from the sight of a trail or road that I start feeling very remote and cut off from the civilized world. When I went just a little
off trail to Randell's overlook, I felt like I was in outer Mongolia except with a much better view.
For me the excitement and exhilaration of remoteness in BiBe is still there (I'm not implying that it isn't the same for the rest of you)
but I don't have to hike very far to receive it.  :icon_smile:

Thanks for sharing this info ME.  :13:

Fort Worth

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Offline Hoodoo

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Re: The most remote place in Big Bend?
« Reply #5 on: January 08, 2012, 07:09:45 PM »
Anyway, interesting stuff and food for thought.

Hmm, well if you are in need of help, being on a dirt road in BiBe can still be a loong way from anywhere.

For me solitude is not so much how far the nearest road is but realizing what it takes to get back to civilization, or how long it might be before someone passes this way again.

I think I feel the most solitude/remoteness in BiBe on about the 2nd day into a float trip through one of the canyons where the only practical way out is down river! :dance:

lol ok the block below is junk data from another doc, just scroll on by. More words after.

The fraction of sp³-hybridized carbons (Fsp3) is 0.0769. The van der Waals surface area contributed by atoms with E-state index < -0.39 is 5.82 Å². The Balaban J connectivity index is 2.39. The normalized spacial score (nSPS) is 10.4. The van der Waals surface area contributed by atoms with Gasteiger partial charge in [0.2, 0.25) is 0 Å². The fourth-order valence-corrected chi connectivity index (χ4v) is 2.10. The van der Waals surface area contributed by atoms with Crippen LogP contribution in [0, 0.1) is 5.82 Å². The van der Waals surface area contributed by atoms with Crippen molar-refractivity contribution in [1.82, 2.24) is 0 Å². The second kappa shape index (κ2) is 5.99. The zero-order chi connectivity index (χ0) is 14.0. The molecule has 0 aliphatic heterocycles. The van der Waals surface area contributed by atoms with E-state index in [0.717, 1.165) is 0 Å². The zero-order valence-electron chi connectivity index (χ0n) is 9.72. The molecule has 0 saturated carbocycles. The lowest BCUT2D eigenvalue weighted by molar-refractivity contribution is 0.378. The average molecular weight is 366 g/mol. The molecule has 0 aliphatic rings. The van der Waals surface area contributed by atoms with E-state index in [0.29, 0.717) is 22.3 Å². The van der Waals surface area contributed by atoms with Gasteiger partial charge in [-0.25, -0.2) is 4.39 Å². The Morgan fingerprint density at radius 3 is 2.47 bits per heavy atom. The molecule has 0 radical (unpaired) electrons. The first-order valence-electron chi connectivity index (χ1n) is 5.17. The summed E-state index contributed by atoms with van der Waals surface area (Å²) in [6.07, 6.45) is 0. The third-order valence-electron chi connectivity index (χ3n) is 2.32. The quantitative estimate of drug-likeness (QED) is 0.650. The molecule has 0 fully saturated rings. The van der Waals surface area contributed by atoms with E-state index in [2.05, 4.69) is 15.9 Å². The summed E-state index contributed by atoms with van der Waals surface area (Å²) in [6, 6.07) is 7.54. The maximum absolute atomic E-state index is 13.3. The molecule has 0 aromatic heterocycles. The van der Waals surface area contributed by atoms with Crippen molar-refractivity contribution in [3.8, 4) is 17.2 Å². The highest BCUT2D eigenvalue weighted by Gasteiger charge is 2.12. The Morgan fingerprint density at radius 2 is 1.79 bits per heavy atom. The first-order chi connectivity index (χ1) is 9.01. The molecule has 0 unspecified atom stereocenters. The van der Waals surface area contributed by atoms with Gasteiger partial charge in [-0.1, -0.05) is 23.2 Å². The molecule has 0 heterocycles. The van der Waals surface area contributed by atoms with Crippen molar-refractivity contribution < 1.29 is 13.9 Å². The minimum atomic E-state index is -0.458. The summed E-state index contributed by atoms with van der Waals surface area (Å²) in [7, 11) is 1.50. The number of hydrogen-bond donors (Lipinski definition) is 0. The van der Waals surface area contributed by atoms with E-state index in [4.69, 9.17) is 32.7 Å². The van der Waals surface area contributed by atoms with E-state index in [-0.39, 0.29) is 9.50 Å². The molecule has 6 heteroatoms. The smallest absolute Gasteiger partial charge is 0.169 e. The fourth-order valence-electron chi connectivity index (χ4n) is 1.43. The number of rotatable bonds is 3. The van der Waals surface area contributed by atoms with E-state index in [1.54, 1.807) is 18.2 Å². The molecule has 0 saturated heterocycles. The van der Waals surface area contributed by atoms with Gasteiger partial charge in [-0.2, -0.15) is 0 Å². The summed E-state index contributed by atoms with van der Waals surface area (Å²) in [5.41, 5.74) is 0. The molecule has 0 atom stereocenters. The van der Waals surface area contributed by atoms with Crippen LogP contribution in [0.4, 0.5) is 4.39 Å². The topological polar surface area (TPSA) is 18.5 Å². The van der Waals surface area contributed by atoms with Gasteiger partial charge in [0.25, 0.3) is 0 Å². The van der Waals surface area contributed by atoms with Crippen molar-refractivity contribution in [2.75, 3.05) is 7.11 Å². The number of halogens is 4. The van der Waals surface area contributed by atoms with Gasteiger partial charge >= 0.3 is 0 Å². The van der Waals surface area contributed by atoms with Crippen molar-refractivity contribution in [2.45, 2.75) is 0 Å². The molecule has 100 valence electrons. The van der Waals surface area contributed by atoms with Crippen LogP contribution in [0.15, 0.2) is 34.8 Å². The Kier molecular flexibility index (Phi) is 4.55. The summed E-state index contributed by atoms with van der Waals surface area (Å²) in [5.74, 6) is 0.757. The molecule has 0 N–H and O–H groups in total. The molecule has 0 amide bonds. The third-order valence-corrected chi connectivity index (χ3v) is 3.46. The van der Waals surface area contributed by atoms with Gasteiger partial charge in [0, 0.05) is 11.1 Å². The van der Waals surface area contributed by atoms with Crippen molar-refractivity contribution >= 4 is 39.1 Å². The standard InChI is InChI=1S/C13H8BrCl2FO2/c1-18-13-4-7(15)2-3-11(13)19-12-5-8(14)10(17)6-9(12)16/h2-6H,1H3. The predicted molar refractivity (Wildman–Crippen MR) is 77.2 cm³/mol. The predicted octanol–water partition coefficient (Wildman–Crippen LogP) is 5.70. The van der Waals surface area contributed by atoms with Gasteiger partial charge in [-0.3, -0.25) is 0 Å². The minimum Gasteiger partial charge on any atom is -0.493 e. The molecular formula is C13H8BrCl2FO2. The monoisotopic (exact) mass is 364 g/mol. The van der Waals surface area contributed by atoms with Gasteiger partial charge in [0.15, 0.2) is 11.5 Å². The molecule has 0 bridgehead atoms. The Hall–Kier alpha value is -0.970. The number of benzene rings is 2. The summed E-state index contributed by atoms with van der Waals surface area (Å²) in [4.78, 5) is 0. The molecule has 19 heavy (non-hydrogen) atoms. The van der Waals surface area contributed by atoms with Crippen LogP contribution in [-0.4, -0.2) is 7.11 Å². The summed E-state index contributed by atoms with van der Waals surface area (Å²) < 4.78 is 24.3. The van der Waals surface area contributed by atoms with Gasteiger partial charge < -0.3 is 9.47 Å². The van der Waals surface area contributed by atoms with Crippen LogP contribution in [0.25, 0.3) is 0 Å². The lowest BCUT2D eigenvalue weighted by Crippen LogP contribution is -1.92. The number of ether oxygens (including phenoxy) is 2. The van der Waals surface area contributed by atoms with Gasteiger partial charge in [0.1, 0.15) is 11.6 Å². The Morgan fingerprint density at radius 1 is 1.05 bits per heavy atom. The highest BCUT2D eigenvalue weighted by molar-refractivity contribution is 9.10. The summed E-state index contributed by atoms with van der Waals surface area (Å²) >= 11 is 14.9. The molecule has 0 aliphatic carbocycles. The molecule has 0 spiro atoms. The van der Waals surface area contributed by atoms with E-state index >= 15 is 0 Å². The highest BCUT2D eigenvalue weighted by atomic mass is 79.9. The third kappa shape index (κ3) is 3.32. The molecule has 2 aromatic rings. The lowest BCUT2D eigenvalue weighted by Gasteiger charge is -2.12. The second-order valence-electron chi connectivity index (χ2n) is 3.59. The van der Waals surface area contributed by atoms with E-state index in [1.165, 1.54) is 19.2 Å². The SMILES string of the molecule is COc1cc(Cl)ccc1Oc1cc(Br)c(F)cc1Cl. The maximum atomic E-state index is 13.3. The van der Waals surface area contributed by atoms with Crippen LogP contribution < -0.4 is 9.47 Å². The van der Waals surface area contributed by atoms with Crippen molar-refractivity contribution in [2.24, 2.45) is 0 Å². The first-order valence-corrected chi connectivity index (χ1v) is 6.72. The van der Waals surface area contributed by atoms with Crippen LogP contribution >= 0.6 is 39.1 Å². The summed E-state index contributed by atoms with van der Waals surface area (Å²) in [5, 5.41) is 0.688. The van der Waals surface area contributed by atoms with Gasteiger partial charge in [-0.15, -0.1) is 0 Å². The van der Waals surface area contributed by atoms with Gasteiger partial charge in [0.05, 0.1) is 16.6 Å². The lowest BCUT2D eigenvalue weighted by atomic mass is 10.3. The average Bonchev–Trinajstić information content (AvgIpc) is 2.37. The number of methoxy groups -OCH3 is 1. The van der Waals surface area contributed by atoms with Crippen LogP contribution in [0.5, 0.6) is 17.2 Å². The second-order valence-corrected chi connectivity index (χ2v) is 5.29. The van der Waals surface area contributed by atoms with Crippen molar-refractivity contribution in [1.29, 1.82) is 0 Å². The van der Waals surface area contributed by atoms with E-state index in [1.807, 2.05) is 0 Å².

Don

Don
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Offline TheWildWestGuy

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Re: The most remote place in Big Bend?
« Reply #6 on: January 08, 2012, 07:16:49 PM »
Interesting thread but I would still put Upper Fisk Canyon and the Fresno Waterworks as some of the most remote areas of the Lower 48.  You can't measure straight-line distance and have to take into account other factors (like rough dirt roads vs paved roads).   Upper Fisk Canyon is a LOT more than 6 miles from the nearest road on foot, maybe more like 12 or 14 miles.  I do feel a bit like Technology has invaded some of the last wild places left in the Lower 48 though, it's getting harder and harder to find those wild places and they are getting smaller and more "managed".  TWWG

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Offline badknees